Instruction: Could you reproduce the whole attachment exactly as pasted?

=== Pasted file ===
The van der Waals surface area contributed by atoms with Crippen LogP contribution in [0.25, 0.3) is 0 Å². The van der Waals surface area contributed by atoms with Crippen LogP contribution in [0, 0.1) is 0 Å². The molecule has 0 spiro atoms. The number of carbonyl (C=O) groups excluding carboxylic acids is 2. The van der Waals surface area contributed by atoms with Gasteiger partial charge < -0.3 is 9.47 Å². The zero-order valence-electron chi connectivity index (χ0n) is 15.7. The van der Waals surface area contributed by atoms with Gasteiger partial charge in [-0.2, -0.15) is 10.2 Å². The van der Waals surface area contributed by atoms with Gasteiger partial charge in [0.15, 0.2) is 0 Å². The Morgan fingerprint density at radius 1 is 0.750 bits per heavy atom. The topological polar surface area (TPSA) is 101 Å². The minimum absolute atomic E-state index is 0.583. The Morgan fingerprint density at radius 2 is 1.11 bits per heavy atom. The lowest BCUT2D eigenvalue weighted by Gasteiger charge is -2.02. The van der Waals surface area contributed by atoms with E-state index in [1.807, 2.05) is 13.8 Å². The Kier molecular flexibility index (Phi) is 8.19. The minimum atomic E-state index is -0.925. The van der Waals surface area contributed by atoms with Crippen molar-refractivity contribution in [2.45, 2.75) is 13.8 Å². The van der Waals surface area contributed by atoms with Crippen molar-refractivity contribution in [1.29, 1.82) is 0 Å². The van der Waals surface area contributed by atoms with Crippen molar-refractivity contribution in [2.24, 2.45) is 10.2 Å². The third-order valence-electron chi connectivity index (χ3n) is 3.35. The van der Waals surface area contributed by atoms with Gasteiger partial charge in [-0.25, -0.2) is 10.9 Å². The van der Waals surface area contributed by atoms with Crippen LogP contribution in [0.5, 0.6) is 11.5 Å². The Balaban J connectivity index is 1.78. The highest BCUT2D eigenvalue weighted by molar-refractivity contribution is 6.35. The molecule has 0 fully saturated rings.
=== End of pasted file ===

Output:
The van der Waals surface area contributed by atoms with Crippen LogP contribution in [0.25, 0.3) is 0 Å². The van der Waals surface area contributed by atoms with Crippen LogP contribution in [0, 0.1) is 0 Å². The molecule has 0 spiro atoms. The number of carbonyl (C=O) groups excluding carboxylic acids is 2. The van der Waals surface area contributed by atoms with Gasteiger partial charge < -0.3 is 9.47 Å². The zero-order valence-electron chi connectivity index (χ0n) is 15.7. The van der Waals surface area contributed by atoms with Gasteiger partial charge in [-0.2, -0.15) is 10.2 Å². The van der Waals surface area contributed by atoms with Gasteiger partial charge in [0.15, 0.2) is 0 Å². The Morgan fingerprint density at radius 1 is 0.750 bits per heavy atom. The topological polar surface area (TPSA) is 101 Å². The minimum absolute atomic E-state index is 0.583. The Morgan fingerprint density at radius 2 is 1.11 bits per heavy atom. The lowest BCUT2D eigenvalue weighted by Gasteiger charge is -2.02. The van der Waals surface area contributed by atoms with E-state index in [1.807, 2.05) is 13.8 Å². The Kier molecular flexibility index (Phi) is 8.19. The minimum atomic E-state index is -0.925. The van der Waals surface area contributed by atoms with Crippen molar-refractivity contribution in [2.45, 2.75) is 13.8 Å². The van der Waals surface area contributed by atoms with Crippen molar-refractivity contribution in [1.29, 1.82) is 0 Å². The van der Waals surface area contributed by atoms with Crippen molar-refractivity contribution in [2.24, 2.45) is 10.2 Å². The third-order valence-electron chi connectivity index (χ3n) is 3.35. The van der Waals surface area contributed by atoms with Gasteiger partial charge in [-0.25, -0.2) is 10.9 Å². The van der Waals surface area contributed by atoms with Crippen LogP contribution in [0.5, 0.6) is 11.5 Å². The Balaban J connectivity index is 1.78. The highest BCUT2D eigenvalue weighted by molar-refractivity contribution is 6.35. The molecule has 0 fully saturated rings.